Ann Arbor Wins Spot on PETA’s ‘Vegan-Friendly Cities’ List

For Immediate Release:
December 10, 2020

Contact:
Megan Wiltsie 202-483-7382

Ann Arbor, Mich. – The results are in for PETA’s 2020 ranking of the Top 10 Vegan-Friendly Small Cities in the U.S., and Ann Arbor’s vegan festivals and food—including more than 100 vegan-friendly restaurants—have landed it the number eight spot on the list. In recognition, PETA has sent an award certificate to Mayor Christopher Taylor.

For many years, PETA has named the most vegan-friendly big cities in America. This year, with so many people migrating to smaller cities in the wake of COVID-19, the group has shifted its sights and picked the Top 10 Most Vegan-Friendly small towns in America.

“The small cities on PETA’s list are big hot spots for the delicious animal-friendly cuisine that today’s diners demand,” says PETA Executive Vice President Tracy Reiman. “Whether you’re looking for a plant-based cooking class, a vegan food fair, or a bucket of Buffalo cauliflower wings, Ann Arbor’s got it.”

Ann Arbor has celebrated vegan dining with last year’s Veg Week (in March) and the annual East MI VegBash. Its many standout vegan-friendly eateries include Detroit Street Filling Station—where diners can find black bean burgers, a tempeh Reuben, and more—and Seva, where vegan favorites include dairy-free nacho dip and a Cobb salad with crisped smoked coconut. For dessert, Simple Pleasures has all the vegan cakes, cupcakes, pies, and other goodies anyone could want—and don’t miss the vegan cooking classes by Ann Arbor Vegan Kitchen or the all-vegan skin-care services at Jessica’s Apothecary!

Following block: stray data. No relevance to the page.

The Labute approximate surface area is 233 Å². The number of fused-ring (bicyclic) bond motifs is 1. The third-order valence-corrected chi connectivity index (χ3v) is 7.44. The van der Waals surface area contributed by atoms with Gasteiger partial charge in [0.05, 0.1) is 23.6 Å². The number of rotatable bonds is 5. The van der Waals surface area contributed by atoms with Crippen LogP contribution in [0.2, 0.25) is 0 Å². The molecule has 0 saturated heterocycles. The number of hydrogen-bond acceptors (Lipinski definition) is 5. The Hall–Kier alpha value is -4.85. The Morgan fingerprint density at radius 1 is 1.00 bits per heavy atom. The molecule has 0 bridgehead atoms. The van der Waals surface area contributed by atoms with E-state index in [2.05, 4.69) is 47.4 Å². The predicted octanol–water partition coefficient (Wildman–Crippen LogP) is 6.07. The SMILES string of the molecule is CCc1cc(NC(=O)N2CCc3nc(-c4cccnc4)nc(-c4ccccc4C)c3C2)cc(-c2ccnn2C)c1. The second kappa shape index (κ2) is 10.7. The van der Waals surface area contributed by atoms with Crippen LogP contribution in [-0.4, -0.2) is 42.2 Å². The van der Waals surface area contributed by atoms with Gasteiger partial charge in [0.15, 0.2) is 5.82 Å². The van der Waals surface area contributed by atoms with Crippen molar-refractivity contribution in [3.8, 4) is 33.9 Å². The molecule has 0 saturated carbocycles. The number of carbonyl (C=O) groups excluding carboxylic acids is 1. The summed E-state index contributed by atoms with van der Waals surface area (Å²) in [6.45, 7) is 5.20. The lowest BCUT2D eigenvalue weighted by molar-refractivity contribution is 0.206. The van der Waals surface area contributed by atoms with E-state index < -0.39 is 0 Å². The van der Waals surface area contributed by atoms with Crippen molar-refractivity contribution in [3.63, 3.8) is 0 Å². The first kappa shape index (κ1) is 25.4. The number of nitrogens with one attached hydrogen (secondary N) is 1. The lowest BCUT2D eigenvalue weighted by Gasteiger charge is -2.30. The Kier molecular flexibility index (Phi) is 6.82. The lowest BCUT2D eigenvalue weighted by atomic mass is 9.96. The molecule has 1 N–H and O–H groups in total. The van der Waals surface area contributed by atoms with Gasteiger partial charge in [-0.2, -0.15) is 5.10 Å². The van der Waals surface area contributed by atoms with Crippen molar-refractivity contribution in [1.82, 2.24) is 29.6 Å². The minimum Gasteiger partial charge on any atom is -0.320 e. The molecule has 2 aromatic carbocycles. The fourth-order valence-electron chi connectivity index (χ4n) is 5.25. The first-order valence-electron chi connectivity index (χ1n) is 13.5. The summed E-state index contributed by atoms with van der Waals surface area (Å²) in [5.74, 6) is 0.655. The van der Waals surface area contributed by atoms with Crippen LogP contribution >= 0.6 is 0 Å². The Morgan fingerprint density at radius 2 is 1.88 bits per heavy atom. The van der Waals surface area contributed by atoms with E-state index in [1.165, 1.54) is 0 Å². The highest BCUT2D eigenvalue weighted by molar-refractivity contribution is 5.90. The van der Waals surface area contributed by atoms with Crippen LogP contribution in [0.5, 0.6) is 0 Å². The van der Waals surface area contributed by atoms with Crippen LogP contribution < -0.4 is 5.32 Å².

The number of vegan Americans has increased by 600% in just three years, according to research firm GlobalData. Each person who goes vegan prevents nearly 200 animals a year from enduring daily suffering and a terrifying death; dramatically shrinks their carbon footprint; reduces their risk of developing heart disease, cancer, and diabetes; and helps prevent future pandemics. SARS, swine flu, bird flu, and COVID-19 all stemmed from confining or killing animals for food.

Topping PETA’s list is Asheville, North Carolina, followed by Dayton, Ohio; Frederick, Maryland; Tacoma, Washington; Boise, Idaho; San Marcos, Texas; Chattanooga, Tennessee; Bend, Oregon; and Bisbee, Arizona.

PETA—whose motto reads, in part, that “animals are not ours to eat”—opposes speciesism, which is a human-supremacist worldview. For more information, please visit PETA.org or follow the group on TwitterFacebook, or Instagram.

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“Almost all of us grew up eating meat, wearing leather, and going to circuses and zoos. We never considered the impact of these actions on the animals involved. For whatever reason, you are now asking the question: Why should animals have rights?” READ MORE

— Ingrid E. Newkirk, PETA President and co-author of Animalkind